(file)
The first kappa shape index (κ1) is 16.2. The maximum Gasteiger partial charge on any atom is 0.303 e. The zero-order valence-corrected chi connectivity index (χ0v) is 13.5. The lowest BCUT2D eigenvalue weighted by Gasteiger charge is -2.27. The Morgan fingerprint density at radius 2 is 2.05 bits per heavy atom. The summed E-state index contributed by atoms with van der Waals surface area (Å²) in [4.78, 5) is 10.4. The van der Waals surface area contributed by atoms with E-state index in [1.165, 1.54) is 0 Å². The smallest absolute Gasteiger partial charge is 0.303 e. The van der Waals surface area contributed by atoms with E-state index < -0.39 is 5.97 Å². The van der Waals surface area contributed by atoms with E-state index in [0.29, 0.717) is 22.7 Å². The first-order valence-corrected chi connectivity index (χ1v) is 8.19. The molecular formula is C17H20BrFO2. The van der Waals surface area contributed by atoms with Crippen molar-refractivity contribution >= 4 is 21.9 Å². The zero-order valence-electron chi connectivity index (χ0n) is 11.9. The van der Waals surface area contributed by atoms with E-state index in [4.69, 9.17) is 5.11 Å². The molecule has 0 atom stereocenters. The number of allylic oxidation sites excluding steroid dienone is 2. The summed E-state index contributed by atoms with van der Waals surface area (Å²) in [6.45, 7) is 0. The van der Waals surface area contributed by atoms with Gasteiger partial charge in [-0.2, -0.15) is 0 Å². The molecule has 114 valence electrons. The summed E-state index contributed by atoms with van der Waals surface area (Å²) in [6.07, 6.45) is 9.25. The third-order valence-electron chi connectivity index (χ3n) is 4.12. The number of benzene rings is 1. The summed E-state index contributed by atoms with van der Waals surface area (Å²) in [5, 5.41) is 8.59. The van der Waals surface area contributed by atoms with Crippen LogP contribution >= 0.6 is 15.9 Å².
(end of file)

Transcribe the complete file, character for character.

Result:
The first kappa shape index (κ1) is 16.2. The maximum Gasteiger partial charge on any atom is 0.303 e. The zero-order valence-corrected chi connectivity index (χ0v) is 13.5. The lowest BCUT2D eigenvalue weighted by Gasteiger charge is -2.27. The Morgan fingerprint density at radius 2 is 2.05 bits per heavy atom. The summed E-state index contributed by atoms with van der Waals surface area (Å²) in [4.78, 5) is 10.4. The van der Waals surface area contributed by atoms with E-state index in [1.165, 1.54) is 0 Å². The smallest absolute Gasteiger partial charge is 0.303 e. The van der Waals surface area contributed by atoms with E-state index < -0.39 is 5.97 Å². The van der Waals surface area contributed by atoms with E-state index in [0.29, 0.717) is 22.7 Å². The first-order valence-corrected chi connectivity index (χ1v) is 8.19. The molecular formula is C17H20BrFO2. The van der Waals surface area contributed by atoms with Crippen molar-refractivity contribution >= 4 is 21.9 Å². The zero-order valence-electron chi connectivity index (χ0n) is 11.9. The van der Waals surface area contributed by atoms with E-state index in [4.69, 9.17) is 5.11 Å². The molecule has 0 atom stereocenters. The number of allylic oxidation sites excluding steroid dienone is 2. The summed E-state index contributed by atoms with van der Waals surface area (Å²) in [6.45, 7) is 0. The van der Waals surface area contributed by atoms with Gasteiger partial charge in [-0.2, -0.15) is 0 Å². The molecule has 114 valence electrons. The summed E-state index contributed by atoms with van der Waals surface area (Å²) in [6.07, 6.45) is 9.25. The third-order valence-electron chi connectivity index (χ3n) is 4.12. The number of benzene rings is 1. The summed E-state index contributed by atoms with van der Waals surface area (Å²) in [5, 5.41) is 8.59. The van der Waals surface area contributed by atoms with Crippen LogP contribution >= 0.6 is 15.9 Å².